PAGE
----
The public sector outsourcing market died another death this week with the news that the UK’s Probation Services (or Offender Management as they are now called by wacky bureaucrats) will all come back in house:
This isn’t entirely news as the problems with Criminal Justice outsourcing have been know about for several years:
On this occassion I make no apologies for quoting exclsively from the Guardian. It isn’t the great paper it once was, but it is still the best UK news source for public policy, particularly social policy. I’ve also covered the crisis in the UK public sector outsourcing industry for several years:
If you don’t want to read all of those links I can summarise for you:
Outsourcing Criminal Justice is an inherently stupid idea.
Outsourcing works well when you an transfer risk to the contractor in return for which they make profit, and where you can specify the outcomes you want without creating perverse incentives. You simply can’t do this with criminal justice in the way you can with processing applications, or dealing with telephone queries.
The Tories right now are doing a much better job of dismantling the UK outsourcing market than the Labour Party are, despite the launch this week of another set of jumbled proposals for the re-nationalisation of utilities.
I am pretty happy with the transfer of the utilities back into public ownership, along with big chunks of the Railways, with the proviso that I don’t like “all-in” or “all-out” models, I like a mixed economy with public and private competing, but with HMG maintain a market making stake.
I realise that I am conflating outsourcing with privatisation, but in this case the decisions to outsource/privatise vs in-house/nationalise are based on competing ideological views not on a well thought out set of ideas about the best way to deliver public services.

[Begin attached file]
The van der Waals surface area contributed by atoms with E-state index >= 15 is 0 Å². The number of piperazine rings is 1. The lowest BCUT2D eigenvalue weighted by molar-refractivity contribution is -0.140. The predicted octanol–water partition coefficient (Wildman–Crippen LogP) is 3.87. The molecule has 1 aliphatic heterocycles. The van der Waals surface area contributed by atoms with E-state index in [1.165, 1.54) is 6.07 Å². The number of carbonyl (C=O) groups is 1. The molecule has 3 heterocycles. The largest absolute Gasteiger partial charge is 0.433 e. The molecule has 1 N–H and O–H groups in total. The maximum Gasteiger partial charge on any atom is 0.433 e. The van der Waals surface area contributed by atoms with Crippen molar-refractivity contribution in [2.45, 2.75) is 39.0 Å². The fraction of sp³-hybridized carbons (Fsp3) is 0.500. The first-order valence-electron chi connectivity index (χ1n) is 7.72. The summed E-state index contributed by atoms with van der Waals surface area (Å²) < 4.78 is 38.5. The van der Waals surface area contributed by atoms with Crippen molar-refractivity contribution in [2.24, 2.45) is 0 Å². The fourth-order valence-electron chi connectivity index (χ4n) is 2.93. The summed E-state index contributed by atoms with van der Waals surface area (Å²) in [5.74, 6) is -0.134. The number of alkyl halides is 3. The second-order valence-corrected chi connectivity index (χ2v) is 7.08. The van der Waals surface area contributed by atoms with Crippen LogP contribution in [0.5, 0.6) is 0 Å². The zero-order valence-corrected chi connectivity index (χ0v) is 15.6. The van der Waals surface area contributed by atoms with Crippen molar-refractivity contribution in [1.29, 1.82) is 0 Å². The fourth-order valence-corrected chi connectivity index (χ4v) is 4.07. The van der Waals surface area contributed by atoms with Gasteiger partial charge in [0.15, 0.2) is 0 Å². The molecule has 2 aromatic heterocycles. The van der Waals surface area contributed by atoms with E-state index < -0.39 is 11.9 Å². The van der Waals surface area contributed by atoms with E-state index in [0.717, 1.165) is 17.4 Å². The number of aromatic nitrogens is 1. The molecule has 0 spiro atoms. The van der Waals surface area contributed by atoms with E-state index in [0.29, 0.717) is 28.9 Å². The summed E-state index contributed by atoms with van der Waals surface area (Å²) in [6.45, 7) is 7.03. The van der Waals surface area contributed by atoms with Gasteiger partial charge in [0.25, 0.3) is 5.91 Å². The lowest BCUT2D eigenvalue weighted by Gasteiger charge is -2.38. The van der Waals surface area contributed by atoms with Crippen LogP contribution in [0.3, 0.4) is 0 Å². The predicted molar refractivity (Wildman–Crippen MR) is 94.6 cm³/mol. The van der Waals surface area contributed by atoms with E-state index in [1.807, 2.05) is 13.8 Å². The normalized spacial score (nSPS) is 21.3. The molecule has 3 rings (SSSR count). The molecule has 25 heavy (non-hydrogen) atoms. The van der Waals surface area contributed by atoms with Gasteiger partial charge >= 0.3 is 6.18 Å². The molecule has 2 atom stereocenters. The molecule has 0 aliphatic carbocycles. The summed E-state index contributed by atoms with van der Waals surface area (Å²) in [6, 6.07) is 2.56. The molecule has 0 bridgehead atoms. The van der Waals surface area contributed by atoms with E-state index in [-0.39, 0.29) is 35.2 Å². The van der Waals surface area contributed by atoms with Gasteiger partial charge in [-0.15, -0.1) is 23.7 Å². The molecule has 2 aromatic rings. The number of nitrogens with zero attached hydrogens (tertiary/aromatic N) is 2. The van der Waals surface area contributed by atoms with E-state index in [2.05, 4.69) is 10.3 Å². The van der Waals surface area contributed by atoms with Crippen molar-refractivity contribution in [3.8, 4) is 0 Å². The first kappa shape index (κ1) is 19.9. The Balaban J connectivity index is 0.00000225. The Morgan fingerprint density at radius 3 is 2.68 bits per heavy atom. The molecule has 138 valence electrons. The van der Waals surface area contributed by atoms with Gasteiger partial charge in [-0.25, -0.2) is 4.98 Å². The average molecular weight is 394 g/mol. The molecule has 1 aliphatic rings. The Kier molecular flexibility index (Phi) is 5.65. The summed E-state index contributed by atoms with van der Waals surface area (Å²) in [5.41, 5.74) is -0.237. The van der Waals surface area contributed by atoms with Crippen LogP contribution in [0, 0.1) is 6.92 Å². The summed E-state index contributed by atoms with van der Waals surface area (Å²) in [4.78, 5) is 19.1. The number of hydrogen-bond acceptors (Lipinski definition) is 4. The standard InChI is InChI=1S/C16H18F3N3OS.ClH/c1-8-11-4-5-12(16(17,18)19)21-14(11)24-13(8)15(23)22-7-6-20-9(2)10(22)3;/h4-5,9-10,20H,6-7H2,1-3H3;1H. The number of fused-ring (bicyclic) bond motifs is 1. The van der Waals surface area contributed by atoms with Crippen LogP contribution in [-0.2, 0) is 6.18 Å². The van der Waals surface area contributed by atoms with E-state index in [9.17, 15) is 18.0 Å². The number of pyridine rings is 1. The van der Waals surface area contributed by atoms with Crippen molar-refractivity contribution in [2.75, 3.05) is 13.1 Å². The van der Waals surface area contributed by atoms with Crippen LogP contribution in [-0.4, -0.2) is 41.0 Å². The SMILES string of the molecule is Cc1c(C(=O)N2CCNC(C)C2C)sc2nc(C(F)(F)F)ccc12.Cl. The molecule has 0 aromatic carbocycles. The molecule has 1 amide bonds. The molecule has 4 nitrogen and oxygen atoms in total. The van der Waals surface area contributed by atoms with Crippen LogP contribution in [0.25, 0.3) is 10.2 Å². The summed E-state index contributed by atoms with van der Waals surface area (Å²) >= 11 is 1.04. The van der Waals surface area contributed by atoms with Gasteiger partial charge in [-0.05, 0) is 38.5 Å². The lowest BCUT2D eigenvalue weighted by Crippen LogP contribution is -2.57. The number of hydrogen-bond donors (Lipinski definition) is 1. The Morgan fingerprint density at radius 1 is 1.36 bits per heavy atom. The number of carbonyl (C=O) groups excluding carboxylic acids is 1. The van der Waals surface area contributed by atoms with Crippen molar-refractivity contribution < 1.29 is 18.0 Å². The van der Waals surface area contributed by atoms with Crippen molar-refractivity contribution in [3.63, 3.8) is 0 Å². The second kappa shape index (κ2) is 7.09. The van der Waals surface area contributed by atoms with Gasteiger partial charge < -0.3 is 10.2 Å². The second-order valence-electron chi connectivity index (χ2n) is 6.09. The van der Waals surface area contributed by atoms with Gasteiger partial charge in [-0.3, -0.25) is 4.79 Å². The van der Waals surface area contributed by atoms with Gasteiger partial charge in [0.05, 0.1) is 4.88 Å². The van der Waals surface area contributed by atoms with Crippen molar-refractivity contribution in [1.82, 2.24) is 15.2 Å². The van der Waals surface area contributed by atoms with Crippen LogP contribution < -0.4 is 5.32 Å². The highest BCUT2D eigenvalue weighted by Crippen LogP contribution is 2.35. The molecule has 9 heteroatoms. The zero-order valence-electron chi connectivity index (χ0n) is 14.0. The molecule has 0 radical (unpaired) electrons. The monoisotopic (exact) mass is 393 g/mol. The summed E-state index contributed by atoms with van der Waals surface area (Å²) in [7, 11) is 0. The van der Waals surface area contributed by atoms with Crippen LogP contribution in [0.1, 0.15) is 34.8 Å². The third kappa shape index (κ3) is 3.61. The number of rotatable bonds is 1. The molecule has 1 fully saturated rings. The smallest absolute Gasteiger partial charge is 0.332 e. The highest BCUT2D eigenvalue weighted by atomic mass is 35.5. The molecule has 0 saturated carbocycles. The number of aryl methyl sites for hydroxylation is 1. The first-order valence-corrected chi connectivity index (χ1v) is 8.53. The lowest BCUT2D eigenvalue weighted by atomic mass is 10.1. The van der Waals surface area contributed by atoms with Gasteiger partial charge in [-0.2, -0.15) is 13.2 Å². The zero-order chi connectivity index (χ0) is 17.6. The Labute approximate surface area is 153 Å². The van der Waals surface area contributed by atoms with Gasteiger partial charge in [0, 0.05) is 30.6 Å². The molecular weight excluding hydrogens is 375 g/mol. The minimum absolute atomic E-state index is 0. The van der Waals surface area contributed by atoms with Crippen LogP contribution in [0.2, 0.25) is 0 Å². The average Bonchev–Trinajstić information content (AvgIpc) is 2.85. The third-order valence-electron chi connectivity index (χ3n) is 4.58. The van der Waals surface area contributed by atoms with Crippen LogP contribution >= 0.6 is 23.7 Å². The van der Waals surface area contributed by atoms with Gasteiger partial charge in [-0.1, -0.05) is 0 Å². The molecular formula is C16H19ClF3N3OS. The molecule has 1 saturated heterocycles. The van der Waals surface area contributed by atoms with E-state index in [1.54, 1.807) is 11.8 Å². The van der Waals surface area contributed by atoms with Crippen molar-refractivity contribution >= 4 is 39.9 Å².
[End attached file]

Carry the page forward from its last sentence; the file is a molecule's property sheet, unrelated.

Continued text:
There are some really big things that Labour need to avoid when designing re-nationalisation proposals:
- Don’t use “leveraged buyout” style deals that load debt onto the newly re-nationalised industry. This will prevent them from future borrowing to fund capital investment (the lack of capital investment was always the problem historically with nationalised industries)
- Don’t try to hide the cost of these re-nationalisations using off balance sheet transactions. The public need to know clearly the cost of the re-nationalisations so they can judge if they are value for money
- Don’t recompense the former owners with Bonds that pay out an income. This is basically all of the problems of PFI without actually creating new assets
Labour’s original proposals had all of these problems:
A hopeless jumble.
It looks like the lateset set of proposals are a step forward, in that they are on balance sheet transactions, but still involve PFI style bonds, and still load debt onto the nationalised industry which will limit future investment.
The scale of the debt loaded onto the books of the newly nationalised will be reduced because Labour plan to pay less than the market value of the shares in the utilities to reflect investment, pensions deficits and historic profits. There is a precedent for that. In 2002 Railtrack got into financial difficulties and the Blair Government nationalised it, paying shareholders £2.50 a share – much less than the £9.50 that they claimed it was worth.
The shareholders took the Government to court and the case dragged on for 4 years before the Government won.
The Utility companies are in much better shape than Railtrack was (it was insolvent and had £7bn in debts when the Government stepped in), and the fight from the Utilities is likely to be much stronger and a lot longer
Just as the Tories are killing off public sector outsourcing by putting ideological dogma above good policy making Labour are setting up re-nationalisation to fail by down exactly the same thing.
So far the Tories are making a great case for Nationalisation while Labour are making a great case for Privatisation. It’s almost as if they are both utterly and totally incompetent.